Ann La Berge, associate professor of science and technology studies in the College of Liberal Arts and Human Sciences at Virginia Tech, has been conferred the title of “associate professor emerita” by the Virginia Tech Board of Visitors.

The title of emeritus may be conferred on retired professors, associate professors, and administrative officers who are specially recommended to the board of visitors by Virginia Tech President Timothy Sands. Nominated individuals who are approved by the board of visitors receive an emeritus certificate from the university.

A member of the Virginia Tech community since 1981, La Berge made significant contributions to the understanding of the French history of medicine.

Her research focused on the history of 19th-century French public health and medicine. She has published one monograph, two co-edited volumes, and many articles and book chapters on French medicine and public health. She also pursued research and published a number of articles on the history of French medical microscopy.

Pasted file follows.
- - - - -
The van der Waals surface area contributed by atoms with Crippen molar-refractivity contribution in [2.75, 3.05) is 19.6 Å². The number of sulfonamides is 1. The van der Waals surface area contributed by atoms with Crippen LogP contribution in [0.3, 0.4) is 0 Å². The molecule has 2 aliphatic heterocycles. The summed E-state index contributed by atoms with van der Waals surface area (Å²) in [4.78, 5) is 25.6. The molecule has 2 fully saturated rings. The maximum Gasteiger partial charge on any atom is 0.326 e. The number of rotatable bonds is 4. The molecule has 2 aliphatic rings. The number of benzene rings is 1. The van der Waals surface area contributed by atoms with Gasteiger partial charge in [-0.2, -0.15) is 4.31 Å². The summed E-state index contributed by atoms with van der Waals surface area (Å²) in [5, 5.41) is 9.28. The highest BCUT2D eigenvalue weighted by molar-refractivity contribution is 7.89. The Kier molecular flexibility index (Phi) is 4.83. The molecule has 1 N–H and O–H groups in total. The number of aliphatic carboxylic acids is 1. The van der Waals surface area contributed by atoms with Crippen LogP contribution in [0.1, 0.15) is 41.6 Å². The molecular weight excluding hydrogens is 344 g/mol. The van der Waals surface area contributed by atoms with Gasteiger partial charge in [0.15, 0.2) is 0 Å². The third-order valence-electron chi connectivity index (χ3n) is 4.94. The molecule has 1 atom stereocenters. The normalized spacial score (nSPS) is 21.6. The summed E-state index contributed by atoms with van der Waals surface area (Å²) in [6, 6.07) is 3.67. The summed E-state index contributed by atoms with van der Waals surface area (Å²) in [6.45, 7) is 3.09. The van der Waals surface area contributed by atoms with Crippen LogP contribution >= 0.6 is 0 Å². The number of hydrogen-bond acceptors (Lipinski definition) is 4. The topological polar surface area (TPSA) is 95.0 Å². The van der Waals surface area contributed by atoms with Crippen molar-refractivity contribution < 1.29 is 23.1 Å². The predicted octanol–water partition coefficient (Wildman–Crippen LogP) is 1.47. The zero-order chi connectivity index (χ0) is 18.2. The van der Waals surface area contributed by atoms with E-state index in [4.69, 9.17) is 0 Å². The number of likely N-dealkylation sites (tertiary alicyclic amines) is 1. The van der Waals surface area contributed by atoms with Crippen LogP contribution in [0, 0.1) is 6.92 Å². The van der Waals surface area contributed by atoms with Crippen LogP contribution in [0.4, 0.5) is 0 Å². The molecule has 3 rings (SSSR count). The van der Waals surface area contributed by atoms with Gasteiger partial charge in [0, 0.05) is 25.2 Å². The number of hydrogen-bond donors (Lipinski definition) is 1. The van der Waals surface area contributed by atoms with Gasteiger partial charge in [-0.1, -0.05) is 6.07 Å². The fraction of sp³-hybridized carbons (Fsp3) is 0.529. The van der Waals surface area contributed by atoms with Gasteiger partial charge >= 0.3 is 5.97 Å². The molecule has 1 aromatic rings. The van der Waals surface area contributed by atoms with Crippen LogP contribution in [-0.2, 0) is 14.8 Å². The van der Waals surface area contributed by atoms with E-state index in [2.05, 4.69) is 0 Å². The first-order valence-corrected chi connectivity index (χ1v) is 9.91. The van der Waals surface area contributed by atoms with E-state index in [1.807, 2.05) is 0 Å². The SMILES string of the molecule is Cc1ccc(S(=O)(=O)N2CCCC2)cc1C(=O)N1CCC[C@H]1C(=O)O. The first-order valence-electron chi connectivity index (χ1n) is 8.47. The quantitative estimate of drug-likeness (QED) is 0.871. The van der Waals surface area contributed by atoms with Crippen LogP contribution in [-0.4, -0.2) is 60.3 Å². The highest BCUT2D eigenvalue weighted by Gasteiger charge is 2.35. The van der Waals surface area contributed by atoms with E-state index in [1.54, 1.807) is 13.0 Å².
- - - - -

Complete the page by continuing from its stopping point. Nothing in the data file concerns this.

Since 2006 La Berge has worked on a project on obesity in the United States, with a focus on diet. In 2008, she published an award-winning article on the ideology of low fat, and has worked on an article and chapter on the rise and fall of calorie counting as a weight-loss strategy.

La Berge also contributed to the discipline of science and technology studies as a frequent conference organizer and reviewer for national and international journals and funding agencies.

She received her bachelor’s degree from Middlebury College, two master’s degrees from Vanderbilt University, and a Ph.D. from the University of Tennessee.

Dedicated to its motto, Ut Prosim (That I May Serve), Virginia Tech takes a hands-on, engaging approach to education, preparing scholars to be leaders in their fields and communities. As the commonwealth’s most comprehensive university and its leading research institution, Virginia Tech offers 240 undergraduate and graduate degree programs to more than 31,000 students and manages a research portfolio of $513 million. The university fulfills its land-grant mission of transforming knowledge to practice through technological leadership and by fueling economic growth and job creation locally, regionally, and across Virginia.